Shortly after taking the previous picture, we met our next challenge. Time for a little scouting and route planning as the drop offs were big enough to cause damage if taken poorly. Once we decided on a line, my wife guided me down. We made it down unscathed and continued on our way. We met a motorcycle heading to other way. The rider gave us a look as if he couldn’t believe we were there and perhaps we didn’t know what we getting ourselves into.
After working our way down off of the plateau, we crossed the dry river and had reached the low point of the trail and began our climb back up the other side. It was more switchbacks and washouts that gave the suspension plenty of opportunities to flex. This was low range terrain and we were taking our time and picking our lines carefully.
Then we turned the corner and entered a small canyon with a water fall looking obstacle. There were boulders stacked at the bottom of what looked like a pretty serious climb. It was time to get out and do some spotting again. When you are packing your home on your back and driving through a canyon, there aren’t too many options, but we figured out the line that would ensure the most success and minimize (hopefully prevent) any damage. I even took a moment to identify any potential winch anchor spots. With nothing left to do but give it a go, my wife remained at the top to act as my spotter as I engaged the front locker and eased up the climb following her directions.
And just like that, we went up the obstacle. I have to admit that I was seriously impressed as the truck climbed without any tire slippage, and even better; no damage. We remained on site to assist the truck that had caught up to us. I was able to help him pick his line and he too climbed with only minor re-adjustments.
After that, it was just a matter of continuing the climb out of the canyon. We made it to camp and decided that it was time to use our Bundutec Quick EnSuite Shower Enclosure.
Of course this is the sign just in front of our camp spot with Black Gap Road disappearing in the distance.
Our reward was a quiet spot in the desert with a stunning sunset to end the day to.
So at this point you might still be asking how bad could it be? Well, I can say that Black Gap Road is definitely not for the faint of heart as you will be pushing your truck and camper to the limits due to the vegetation at the beginning, the many off camber and rutted out areas, the large rocks, and of course the rock waterfall in the canyon. In retrospect, maybe we should have taken the long way around. I mean, how bad could it be?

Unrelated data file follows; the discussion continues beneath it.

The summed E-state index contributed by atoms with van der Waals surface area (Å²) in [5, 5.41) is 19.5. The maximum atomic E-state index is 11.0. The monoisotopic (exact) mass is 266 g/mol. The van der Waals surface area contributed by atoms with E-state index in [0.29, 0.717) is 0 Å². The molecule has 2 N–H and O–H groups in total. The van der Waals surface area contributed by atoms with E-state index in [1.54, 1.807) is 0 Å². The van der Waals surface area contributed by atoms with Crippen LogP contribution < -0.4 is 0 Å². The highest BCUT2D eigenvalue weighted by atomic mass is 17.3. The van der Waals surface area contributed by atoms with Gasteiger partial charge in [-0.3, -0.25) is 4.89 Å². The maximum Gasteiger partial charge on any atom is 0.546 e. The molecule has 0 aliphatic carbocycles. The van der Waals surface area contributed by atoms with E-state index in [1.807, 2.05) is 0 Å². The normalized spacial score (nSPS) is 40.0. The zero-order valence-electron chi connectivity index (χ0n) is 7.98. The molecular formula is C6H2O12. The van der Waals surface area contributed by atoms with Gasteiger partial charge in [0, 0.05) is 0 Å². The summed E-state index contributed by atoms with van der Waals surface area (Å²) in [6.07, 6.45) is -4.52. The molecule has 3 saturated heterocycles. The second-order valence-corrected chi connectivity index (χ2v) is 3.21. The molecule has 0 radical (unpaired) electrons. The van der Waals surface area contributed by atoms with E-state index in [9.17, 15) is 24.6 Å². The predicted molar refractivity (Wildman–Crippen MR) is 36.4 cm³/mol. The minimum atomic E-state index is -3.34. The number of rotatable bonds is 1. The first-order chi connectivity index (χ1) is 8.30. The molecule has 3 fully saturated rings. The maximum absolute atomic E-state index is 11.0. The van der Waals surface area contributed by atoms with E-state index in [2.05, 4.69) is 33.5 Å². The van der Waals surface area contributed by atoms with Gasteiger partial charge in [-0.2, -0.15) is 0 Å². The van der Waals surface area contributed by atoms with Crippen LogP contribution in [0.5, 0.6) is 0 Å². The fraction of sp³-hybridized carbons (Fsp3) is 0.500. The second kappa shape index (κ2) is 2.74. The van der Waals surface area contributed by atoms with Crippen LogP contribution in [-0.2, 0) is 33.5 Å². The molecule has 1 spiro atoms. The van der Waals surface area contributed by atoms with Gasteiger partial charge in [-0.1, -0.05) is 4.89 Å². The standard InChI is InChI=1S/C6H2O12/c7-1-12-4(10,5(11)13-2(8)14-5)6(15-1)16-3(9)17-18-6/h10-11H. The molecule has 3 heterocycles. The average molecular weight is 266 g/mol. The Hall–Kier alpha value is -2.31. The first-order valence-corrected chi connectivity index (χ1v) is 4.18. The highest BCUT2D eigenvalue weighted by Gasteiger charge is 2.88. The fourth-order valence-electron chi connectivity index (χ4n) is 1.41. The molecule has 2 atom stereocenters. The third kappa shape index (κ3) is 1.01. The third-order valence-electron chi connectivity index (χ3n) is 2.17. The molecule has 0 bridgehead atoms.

Great write up. We just did black gap a few weeks ago. I had done it in a ford 150 two wheel drive years ago. It is not the same road any more. Unmaintained means just that. It was a great drive. Lots of off camber and frame twisters.
Would I do it again, yes.
Always up for a granny low gear drive in The country.
Thanks for sharing an account of traversing the Black Gap Road. On my last visit to the southern portion of the park, I drove the River Road East as far as Mariscal Mine, and then returned to civilization via the Glenn Springs Road, but did not attempt the rigors of Black Gap myself after reading the warnings.
In the recent press coverage of the launch of the new Ford Bronco and Bronco Sport, I noted that the manufacturer is using “Big Bend” as the name of one of its trim levels for the off-road-oriented SUVs. Perhaps if they are sufficiently profitable, Ford will subsequently spin off a pick-up truck derivative to compete directly with the Jeep Gladiator, just as the Bronco will do with the Jeep Wrangler.
Unfortunately, COVID-19 has caused Big Bend NP to close to visitors since the beginning of July. An alert on the park’s website has the following announcement:
“Big Bend National Park and Rio Grande Wild & Scenic River will be closed to all visitors until further notice. The closure is in response to a positive case for COVID-19 in the park residential community.”
Jack has produced another fine timeless report for the off-road truck camper aficionados. Covid-19 may have put a huge dent into the normal social structure of our society, but by its very nature, off-road, remote destination truck camping is more or less unaffected.